Philadelphia Live Arts Festival Opens With Guns Blazing

Death-defying dramaturgical derring-do drives The Method Gun, a Friday night opening shot from Austin-based Rude Mechs signaling the commencement of the 15th Annual Philadelphia Live Arts Festival. (See Jeremy M. Barker’s March 3rd Culturebot review for an account of their NYC staging of the piece earlier this year.)

A loaded gun hangs precipitously in a Victorian birdcage with the specter of Chekhov threatening to open fire asudden, an obstacle course of unhinged light bulb pendulums swings perilously to and fro, theatrical exercises are executed with a fanatical fervor that promises to exhaust the company’s tear ducts and physical endurance, and a man in a plush tiger suit prefaces the production by issuing a warning that actors may be eaten at any moment.

While the artists offer unwavering rapid-fire displays of physical virtuosity, it’s an individual only alluded to onstage who serves as the person of greatest interest in the piece. The Method Gun is both 21-gun salute and armed assault on the legacy of one Stella Burden, a theatrical guru who took a powder to South America in 1972 never to be heard from again. The production alternates between lectures on the life and times of Ms. Burden and re-enactments of her company’s nine-year rehearsal of A Streetcar Named Desire in her absence.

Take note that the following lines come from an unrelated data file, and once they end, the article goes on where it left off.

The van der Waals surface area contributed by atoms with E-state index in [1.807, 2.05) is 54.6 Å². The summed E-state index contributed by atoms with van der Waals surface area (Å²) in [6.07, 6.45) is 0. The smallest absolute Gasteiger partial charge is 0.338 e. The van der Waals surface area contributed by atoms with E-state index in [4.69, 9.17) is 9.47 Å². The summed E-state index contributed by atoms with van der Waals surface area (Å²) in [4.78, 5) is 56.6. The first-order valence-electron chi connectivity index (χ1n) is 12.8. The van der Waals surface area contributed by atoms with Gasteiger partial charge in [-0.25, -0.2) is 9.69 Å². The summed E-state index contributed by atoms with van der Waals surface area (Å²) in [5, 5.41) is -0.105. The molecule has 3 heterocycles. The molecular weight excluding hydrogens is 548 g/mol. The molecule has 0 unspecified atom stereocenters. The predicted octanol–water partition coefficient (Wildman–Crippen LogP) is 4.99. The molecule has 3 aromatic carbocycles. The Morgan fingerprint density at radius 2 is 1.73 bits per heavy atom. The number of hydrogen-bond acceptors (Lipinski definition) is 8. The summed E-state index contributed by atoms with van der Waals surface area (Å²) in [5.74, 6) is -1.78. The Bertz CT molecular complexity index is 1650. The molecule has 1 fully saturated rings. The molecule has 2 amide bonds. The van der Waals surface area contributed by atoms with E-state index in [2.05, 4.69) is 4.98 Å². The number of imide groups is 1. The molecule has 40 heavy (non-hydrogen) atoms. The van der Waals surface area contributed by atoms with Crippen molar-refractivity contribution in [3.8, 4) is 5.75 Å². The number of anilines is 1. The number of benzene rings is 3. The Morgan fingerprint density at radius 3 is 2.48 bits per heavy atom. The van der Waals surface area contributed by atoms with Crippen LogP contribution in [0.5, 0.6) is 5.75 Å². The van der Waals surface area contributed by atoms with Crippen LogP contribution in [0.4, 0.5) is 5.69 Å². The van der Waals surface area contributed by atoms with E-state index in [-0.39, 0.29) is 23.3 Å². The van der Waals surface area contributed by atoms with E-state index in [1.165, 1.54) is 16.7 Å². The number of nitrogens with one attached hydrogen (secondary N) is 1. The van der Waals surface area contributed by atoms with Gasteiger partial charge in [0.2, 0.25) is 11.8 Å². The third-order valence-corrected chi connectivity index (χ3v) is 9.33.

A fictional construct who sprung entirely from the imaginations of the Rude Mechs, Stella Burden is the result of years of invented research. Her name is culled from Stella Adler of Stella Adler Studio fame, and Chris Burden, performance artist whose gunshot wound lives in infamy. Conjoining the modi operandi of her namesakes, she advocated an intensive risk-based training technique entitled The Approach, “the most dangerous acting technique in the world.” Prior to her departure for tropical climes, she bequeathed to her disciples a bar of soap in the shape of a tiger and a letter to be read only after being set aflame. As the performance unfolds and we are called upon to assess the risk faced by those onstage, the mythologized identity and manufactured archive of the dramatic doyenne remain more titillating than even the fate of the gun in the gilded cage.

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